While loneliness impacts people of all ages and groups, it’s, unfortunately, something that the LGBTQIA+ community is especially familiar with. Cindy Jordan shares some tips on how to deal with this silent health crisis.
As a gay teenager growing up in the 1980s, I dealt with intense loneliness which any closeted person can relate to (and the situation was not easy to overcome even after coming out).
Moreover, loneliness impacts nearly half (49%) of the community over the age of 65, compared to 35% of non-LGBTQIA+ adults in the same age group. Meanwhile, LGBTQIA+ youth and young adults in general face serious social roadblocks, new hurdles in accessing gender-affirming care, and a troubling lack of access to mental healthcare.
The unfortunate truth is that our community often experiences a scarcity of social support and greater obstacles in addressing the need for personal connection. This situation tightens the grip of loneliness and leaves us at a higher risk of both mental and physical health complications. One of the more difficult facts is that LGBTQIA+ teens consider suicide and make suicide attempts at about twice the national rate for all adolescents.
People who are lonely feel helpless and lack meaningful connections with peers. When someone feels this way, it can be difficult to interact with anyone, much less ask for help. The feeling is so difficult to overcome because a person who is lonely experiences real changes in their brain chemistry. Loneliness re-wires the brain, putting the person in a perpetual state of fight, flight, or freeze. It can even cause a person to misread social cues and facial expressions, so even when a person close to them is trying to help, their brain chemistry makes it difficult for the individual to grab onto that lifeline. Layer in the fact that our community faces ever-increasing attacks on our well-being, it’s no surprise that we often experience heightened feelings of isolation. Now more than ever.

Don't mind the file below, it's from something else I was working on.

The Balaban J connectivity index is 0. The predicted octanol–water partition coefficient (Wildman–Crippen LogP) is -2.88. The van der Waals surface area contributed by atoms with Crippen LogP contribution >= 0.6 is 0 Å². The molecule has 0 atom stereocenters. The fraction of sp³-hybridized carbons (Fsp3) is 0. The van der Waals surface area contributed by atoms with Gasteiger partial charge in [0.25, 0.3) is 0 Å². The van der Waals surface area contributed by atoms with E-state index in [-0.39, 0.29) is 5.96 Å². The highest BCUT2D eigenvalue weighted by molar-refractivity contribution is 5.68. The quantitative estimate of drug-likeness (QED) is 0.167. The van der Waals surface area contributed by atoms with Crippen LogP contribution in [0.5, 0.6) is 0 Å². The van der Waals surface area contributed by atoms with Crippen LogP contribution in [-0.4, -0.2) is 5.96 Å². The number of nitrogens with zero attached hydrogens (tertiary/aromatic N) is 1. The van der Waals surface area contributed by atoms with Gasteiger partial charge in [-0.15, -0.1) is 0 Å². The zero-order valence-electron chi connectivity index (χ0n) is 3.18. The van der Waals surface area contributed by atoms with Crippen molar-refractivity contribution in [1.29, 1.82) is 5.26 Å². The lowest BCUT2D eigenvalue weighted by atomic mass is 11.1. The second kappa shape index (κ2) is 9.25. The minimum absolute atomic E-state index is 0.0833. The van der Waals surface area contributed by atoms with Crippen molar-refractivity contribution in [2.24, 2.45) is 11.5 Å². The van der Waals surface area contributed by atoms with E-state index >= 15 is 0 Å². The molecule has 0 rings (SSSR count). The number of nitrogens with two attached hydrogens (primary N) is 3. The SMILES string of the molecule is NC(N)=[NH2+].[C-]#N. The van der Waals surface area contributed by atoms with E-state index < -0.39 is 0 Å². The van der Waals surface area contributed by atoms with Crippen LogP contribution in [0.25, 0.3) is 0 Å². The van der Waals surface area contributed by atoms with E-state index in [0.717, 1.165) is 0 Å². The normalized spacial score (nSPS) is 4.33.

If you’ve ever experienced prolonged loneliness, you already know how powerless it can make you feel. But the true cost is even greater. Loneliness is a major risk factor for many serious health conditions causing overuse of painkillers and sleep medications, which can even lead to death.
Just last month, the surgeon general declared loneliness a public health crisis, citing impacts that can be as harmful to our health as smoking 15 cigarettes a day.
While it’s difficult to characterize the true monetary costs of loneliness, estimates suggest that Medicare alone absorbs some $7 billion for the treatment of conditions associated with it. In fact, missed work and lost jobs due to loneliness cost employers an estimated $154 billion per year. These are astronomical figures that don’t include the toll loneliness has on suicide rates in our community.
A ray of light
We understand that recognizing loneliness is a serious problem and fixing it are two very different things. When my wife and I founded Pyx Health, we knew it had to be a serious solution that really addressed the problem in a scalable, meaningful way. Witnessing our LGBTQIA daughter struggle with profound loneliness and eventually lose her battle, we know better than most, that loneliness festers in darkness, and if we can provide real connections and support to people who are struggling, it’s like bringing a ray of sunshine into their lives.